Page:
Gardens are beautiful. They are healthy too, including in ways you might not expect. Discover the benefits of growing plants.
6 Fantastic Health Benefits of Growing Plants
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The word “healthy” probably brings to mind the produce section at the grocery store, or the gym, or the doctor’s office. But take a look at your yard — it’s the healthiest place of all for you and your little ones. Get ready to get dirty, because here are six health benefits to growing a garden.
1. Gardening Keeps us Fit
Forget breaking a sweat at your local CrossFit gym. Gardening counts as moderate exercise, burning more than 300 calories an hour. That’s the average, and the calorie burn goes up the more you do. Digging around in the dirt will go a long way toward getting your kids the recommended 60 minutes of daily exercise without you having to push them to move. You’ll have a great-looking garden, a slimmer waistline, and healthier kids.
Fall is the time of year to rake and plant bulbs that will blossom in the spring. It’s also the best time to apply fertilizer and pest control. Parental tip: Use natural or organic products that won’t hurt your children or pets.
Click to read also: Organic Gardening: Do You Have an Organic Garden?
2. Growing Plants are a Serious Mood Booster
A meta-analysis of studies from around the world shows that growing plants eases depression and anxiety. There’s a positive association between gardening and mental health, and who couldn’t use a mood boost? Digging around the garden may be just the mini-vacation you need.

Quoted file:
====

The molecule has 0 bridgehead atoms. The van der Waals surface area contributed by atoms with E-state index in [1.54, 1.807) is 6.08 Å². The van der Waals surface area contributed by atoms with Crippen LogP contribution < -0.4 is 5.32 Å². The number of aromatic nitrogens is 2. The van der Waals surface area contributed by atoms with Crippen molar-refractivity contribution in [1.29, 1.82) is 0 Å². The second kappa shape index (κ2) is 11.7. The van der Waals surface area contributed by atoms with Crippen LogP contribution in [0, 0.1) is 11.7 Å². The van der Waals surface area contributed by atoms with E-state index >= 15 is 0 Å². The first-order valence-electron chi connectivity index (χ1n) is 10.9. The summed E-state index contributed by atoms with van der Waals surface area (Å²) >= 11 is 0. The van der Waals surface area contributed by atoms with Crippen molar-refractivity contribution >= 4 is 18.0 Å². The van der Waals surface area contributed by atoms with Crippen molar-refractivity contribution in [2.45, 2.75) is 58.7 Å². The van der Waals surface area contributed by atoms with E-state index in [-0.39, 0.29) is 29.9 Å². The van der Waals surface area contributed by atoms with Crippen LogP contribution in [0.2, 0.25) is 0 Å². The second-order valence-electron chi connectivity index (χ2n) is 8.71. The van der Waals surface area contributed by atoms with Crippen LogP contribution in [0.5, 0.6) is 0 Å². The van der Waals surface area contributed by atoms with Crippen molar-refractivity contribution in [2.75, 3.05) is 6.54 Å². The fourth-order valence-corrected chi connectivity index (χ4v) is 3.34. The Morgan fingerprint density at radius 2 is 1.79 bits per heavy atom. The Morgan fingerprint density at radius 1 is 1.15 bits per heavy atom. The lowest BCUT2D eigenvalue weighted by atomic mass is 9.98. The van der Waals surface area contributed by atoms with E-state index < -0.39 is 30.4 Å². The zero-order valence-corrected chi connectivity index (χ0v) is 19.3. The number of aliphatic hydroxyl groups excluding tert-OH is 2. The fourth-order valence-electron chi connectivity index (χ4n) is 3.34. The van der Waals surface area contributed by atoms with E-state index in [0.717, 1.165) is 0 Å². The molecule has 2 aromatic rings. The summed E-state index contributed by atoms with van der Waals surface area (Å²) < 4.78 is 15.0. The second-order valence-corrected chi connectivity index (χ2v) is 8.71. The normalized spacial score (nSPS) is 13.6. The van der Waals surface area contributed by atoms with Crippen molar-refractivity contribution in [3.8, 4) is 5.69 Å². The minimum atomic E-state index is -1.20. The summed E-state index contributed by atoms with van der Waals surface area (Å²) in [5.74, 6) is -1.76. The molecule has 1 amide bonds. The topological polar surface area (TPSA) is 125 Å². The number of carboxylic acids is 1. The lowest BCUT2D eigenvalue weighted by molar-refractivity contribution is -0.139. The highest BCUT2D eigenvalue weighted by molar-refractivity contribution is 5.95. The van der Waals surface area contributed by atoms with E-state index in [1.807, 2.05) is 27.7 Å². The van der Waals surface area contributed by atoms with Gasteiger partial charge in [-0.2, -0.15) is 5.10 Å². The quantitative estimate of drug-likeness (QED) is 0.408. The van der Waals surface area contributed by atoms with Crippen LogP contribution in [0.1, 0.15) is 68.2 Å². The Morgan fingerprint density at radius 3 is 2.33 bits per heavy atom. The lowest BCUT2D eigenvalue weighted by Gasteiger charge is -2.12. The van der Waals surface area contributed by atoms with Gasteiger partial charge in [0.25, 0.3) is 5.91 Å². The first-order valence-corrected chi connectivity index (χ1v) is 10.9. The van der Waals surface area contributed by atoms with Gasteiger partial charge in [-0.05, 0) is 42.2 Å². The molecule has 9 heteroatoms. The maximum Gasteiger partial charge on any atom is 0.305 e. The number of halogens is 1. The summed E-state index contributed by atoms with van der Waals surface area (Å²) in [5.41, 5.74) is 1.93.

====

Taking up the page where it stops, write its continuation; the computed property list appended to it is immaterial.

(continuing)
Gardening also improves children’s mental health. Getting dirt under their nails may be one of the calm-down activities you do with your kids. You can count on it benefiting their brains, as well as your own.
3. Gardening Helps with Hypertension
Between the physical exercise and the mood-boosting benefits of growing plants, gardening lowers your blood pressure.
4. Growing Plants Decreases Your Risk of Developing Dementia – and May Help Relieve Symptoms
Gardens are a great way for kids and grandparents to spend quality time together, and it may protect the grandparent’s brain.
Tending to a garden full of plants is shown to help relieve dementia symptoms. It can also help reduce the risk of dementia before it sets in.
Growing plants is good for the entire family.
5. Gardening Helps Us Get Enough Vitamin D
MostAmericans spend too much time indoors, and this can lead to a vitamin D deficiency. Vitamin D is crucial for kids who need it for bone development.
Growing plants means time out in the sunshine, with your body making all-natural vitamin D. Just don’t forget the sunscreen to filter out the harmful rays while your body soaks up the sunlight it needs.
6. Gardening Helps Us Eat Better
Your garden is the best locally sourced, farm-to-table food there is. Growing fruits and vegetables is a great way to eat healthier, and to get kids interested in eating more of what they’re helping to grow out in the garden. It’s super satisfying for your children to pick the veggies they grew and have a say in what they eat.
Choose fruits and veggies that you know your kids will like. Children need three servings of vegetables and two servings of fruit a day. Motivate them by planting a pizza garden with tomatoes, basil, and oregano. Then, use the fruits of their labor to bake a pizza together.
Growing plants together plants the seed of a healthy lifestyle, a seed that will grow in the months and years to come. It’s a harvest your little ones will reap year after year, with habits any parent would be proud to pass on.
Do you garden? What benefits do you see in growing plants?
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Carmen Dexter is a former television journalist, mom, and teacher who enjoys growing her own organic food and recycling as much as possible.